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Data Warehousing For Dummies Paperback – March 3, 2009
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From the Back Cover
There's more to data warehousing than you think, so start right here!
You don't need a forklift to work with a data warehouse, but you do need a hefty load of know-how to make wise decisions when setting one up. Data is probably your company's most important asset, so your data warehouse should serve your needs. Here's how to understand, develop, implement, and use data warehouses, plus a sneak peek into their future.
Know your stuff — understand what a data warehouse is, what should be housed there, and what data assets are
Get a handle on technology — learn about column-wise databases, hardware assisted databases, middleware, and master data management
The intelligent view — see how business intelligence and data warehousing work together
Ask the right questions — explore data mining and learn to find what you need
Do the groundwork — choose your project team and apply best development practices to your data warehousing projects
Keep the user in mind — involve your users in defining business needs through testing, and learn how to get valuable feedback
Fix or replace? — learn how to review and upgrade existing data storage to make it serve your needs
Buyer beware — be prepared when dealing with data warehousing product vendors
Open the book and find:
What to expect from your data warehouse
The difference between data warehouses and data marts
All about specialty database technologies
What to look for in a consultant
How your data warehouse feeds dashboards and scorecards
Secrets for managing a successful data warehouse project
How to effectively capture business needs and requirements
Ten signs your project is in trouble
About the Author
Thomas C. Hammergren has been involved with business intelligence and data warehousing since the 1980s. He has helped such companies as Procter & Gamble, Nike, FirstEnergy, Duke Energy, AT&T, and Equifax build business intelligence and performance management strategies, competencies, and solutions. Alan R. Simon is a data warehousing expert and author of many books on data warehousing.
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Top customer reviews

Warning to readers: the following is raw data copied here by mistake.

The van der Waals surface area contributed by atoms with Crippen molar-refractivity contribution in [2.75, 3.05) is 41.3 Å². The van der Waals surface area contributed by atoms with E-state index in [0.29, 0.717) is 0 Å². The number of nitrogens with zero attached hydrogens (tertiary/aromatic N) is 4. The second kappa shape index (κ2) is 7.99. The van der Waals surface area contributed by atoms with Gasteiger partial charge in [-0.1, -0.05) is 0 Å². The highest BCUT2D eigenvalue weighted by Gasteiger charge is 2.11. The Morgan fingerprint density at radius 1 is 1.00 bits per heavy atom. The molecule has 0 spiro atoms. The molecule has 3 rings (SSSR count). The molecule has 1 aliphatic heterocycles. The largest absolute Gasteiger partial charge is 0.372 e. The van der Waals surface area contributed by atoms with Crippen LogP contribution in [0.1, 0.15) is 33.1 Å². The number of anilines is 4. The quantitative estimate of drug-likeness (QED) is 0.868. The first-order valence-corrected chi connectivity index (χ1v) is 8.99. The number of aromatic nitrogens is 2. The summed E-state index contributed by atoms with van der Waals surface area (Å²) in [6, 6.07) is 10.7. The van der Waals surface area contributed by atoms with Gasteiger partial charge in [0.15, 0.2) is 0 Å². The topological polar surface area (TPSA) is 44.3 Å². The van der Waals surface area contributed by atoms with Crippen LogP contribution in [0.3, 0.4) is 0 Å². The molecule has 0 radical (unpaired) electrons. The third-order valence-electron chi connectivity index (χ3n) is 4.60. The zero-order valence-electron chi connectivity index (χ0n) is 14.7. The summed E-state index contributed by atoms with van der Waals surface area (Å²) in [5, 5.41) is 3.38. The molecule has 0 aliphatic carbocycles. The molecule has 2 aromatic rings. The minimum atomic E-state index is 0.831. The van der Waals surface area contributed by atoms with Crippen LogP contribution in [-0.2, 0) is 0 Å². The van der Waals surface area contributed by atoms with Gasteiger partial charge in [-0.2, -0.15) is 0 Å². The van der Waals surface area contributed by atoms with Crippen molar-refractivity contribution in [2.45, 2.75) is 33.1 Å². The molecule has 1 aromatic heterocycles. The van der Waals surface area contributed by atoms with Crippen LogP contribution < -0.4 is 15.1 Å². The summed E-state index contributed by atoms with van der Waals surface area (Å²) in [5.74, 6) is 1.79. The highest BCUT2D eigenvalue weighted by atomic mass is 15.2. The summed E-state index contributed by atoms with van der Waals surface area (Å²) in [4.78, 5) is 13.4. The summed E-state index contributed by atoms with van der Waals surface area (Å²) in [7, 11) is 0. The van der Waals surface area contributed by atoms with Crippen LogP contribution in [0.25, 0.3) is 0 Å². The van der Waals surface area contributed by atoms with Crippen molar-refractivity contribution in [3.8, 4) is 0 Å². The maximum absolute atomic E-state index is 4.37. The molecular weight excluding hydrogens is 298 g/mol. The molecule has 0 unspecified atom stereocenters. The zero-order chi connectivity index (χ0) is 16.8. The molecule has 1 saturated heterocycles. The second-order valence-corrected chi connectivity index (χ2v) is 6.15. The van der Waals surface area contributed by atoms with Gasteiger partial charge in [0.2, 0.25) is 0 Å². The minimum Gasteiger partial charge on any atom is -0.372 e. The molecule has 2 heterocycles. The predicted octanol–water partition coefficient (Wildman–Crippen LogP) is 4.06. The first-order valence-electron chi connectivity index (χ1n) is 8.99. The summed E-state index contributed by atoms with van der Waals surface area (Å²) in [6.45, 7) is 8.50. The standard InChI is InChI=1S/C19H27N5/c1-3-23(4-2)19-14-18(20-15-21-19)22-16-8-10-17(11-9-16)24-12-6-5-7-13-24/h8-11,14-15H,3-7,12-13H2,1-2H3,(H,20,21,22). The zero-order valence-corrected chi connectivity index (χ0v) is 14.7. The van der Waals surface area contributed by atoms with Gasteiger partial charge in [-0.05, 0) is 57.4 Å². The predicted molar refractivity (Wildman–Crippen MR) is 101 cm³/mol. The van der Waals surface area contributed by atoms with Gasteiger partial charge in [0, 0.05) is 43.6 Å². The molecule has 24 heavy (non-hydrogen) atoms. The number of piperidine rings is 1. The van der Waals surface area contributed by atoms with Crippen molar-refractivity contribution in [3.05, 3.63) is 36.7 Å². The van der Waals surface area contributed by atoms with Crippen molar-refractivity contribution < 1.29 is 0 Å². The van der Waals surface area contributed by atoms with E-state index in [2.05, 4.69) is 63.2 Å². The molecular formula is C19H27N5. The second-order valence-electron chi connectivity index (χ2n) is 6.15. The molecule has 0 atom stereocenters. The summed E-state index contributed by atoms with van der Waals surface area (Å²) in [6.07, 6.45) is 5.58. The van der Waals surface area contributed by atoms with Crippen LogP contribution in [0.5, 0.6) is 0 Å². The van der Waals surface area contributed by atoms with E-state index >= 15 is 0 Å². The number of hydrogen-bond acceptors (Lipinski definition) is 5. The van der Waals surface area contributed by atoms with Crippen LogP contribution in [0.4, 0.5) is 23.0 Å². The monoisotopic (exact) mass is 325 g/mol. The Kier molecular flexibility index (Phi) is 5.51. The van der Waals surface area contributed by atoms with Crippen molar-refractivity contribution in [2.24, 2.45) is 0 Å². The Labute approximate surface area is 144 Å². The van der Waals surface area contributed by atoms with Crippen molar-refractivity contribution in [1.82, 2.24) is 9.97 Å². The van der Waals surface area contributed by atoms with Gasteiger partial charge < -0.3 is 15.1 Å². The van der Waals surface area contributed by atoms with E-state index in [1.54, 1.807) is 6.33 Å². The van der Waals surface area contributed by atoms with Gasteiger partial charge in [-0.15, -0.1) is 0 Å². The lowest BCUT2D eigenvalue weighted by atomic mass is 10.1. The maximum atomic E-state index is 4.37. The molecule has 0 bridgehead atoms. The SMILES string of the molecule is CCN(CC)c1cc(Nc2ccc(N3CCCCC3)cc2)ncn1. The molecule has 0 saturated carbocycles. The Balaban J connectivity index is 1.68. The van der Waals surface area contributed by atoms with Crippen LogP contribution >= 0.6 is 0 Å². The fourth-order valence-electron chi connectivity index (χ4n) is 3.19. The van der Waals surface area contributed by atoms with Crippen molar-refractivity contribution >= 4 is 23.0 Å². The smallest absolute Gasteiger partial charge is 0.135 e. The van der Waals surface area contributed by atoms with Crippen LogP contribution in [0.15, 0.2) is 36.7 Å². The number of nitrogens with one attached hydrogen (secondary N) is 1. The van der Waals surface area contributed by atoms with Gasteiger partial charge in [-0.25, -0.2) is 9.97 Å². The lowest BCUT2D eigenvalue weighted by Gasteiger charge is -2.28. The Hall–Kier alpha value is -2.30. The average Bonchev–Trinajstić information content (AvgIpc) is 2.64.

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You will get introduced to the nuts and bolts of the Data Warehouse-concept, and a strategy from decision to implementation and maintenance.
The book will introduce you to several DW-vendors, but does not go into a specific vendors products.
After this book I read Business Intelligence for Dummies, and I was afraid there would be a lot of overlap between the two, but I was happily surprised that wasn't the case. I can recommend both of them for anyone who is looking for a fast-track introduction to DW and BI.
As other reviewers has pointed out, this book isn't the end of the line, but we already knew that. If you start from scratch you will have plenty of information to keep and reading other books, getting your feet wet. If you start from zero (or even beyond that) I can promise you'll find lot of interesting information in this book.
RECOMMENDATIONS: If you are a business person trying to understand what your computer people are talking about re data warehouses, data marts or business intelligence, this is a good starting point.
But, if you are an IT/IS/computer person, skip this book and read Ralph Kimball's "Data Warehouse Toolkit", then graduate to his "Data Warehouse Lifecycle Toolkit" (covers many more aspects), and Bill Inmon's "Corp Information Factory". These 3 books, and a DBMS specific book (e.g. "Oracle 8i Data Warehousing") will be all you need for your first few projects.
This book reads like a series of columns about data warehousing. Most of the discussions are okay but somewhat on the superficial side. The author is at his best when he discusses the people side of data warehousing - especially the political issues.
If you do not want to get deeply involved in the technical aspects of the subject, W.H. Inmon and Vidette Poe provide more easily read and more penetrating introductions to data warehousing.